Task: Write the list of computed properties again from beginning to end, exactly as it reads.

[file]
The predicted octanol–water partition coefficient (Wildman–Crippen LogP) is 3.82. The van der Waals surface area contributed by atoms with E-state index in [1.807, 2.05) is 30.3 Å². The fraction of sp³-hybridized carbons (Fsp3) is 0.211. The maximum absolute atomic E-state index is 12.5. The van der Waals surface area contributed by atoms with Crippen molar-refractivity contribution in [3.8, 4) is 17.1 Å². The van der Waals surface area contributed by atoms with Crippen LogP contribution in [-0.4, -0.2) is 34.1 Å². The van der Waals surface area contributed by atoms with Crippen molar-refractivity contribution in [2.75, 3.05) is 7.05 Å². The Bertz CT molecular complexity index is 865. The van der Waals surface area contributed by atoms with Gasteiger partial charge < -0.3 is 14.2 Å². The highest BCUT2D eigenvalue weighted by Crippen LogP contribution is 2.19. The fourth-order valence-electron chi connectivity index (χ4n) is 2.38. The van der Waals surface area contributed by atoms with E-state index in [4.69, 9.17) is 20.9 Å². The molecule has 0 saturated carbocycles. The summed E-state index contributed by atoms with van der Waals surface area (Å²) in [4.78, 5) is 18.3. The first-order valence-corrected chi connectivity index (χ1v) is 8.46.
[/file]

The predicted octanol–water partition coefficient (Wildman–Crippen LogP) is 3.82. The van der Waals surface area contributed by atoms with E-state index in [1.807, 2.05) is 30.3 Å². The fraction of sp³-hybridized carbons (Fsp3) is 0.211. The maximum absolute atomic E-state index is 12.5. The van der Waals surface area contributed by atoms with Crippen molar-refractivity contribution in [3.8, 4) is 17.1 Å². The van der Waals surface area contributed by atoms with Crippen LogP contribution in [-0.4, -0.2) is 34.1 Å². The van der Waals surface area contributed by atoms with Crippen molar-refractivity contribution in [2.75, 3.05) is 7.05 Å². The Bertz CT molecular complexity index is 865. The van der Waals surface area contributed by atoms with Gasteiger partial charge < -0.3 is 14.2 Å². The highest BCUT2D eigenvalue weighted by Crippen LogP contribution is 2.19. The fourth-order valence-electron chi connectivity index (χ4n) is 2.38. The van der Waals surface area contributed by atoms with E-state index in [4.69, 9.17) is 20.9 Å². The molecule has 0 saturated carbocycles. The summed E-state index contributed by atoms with van der Waals surface area (Å²) in [4.78, 5) is 18.3. The first-order valence-corrected chi connectivity index (χ1v) is 8.46.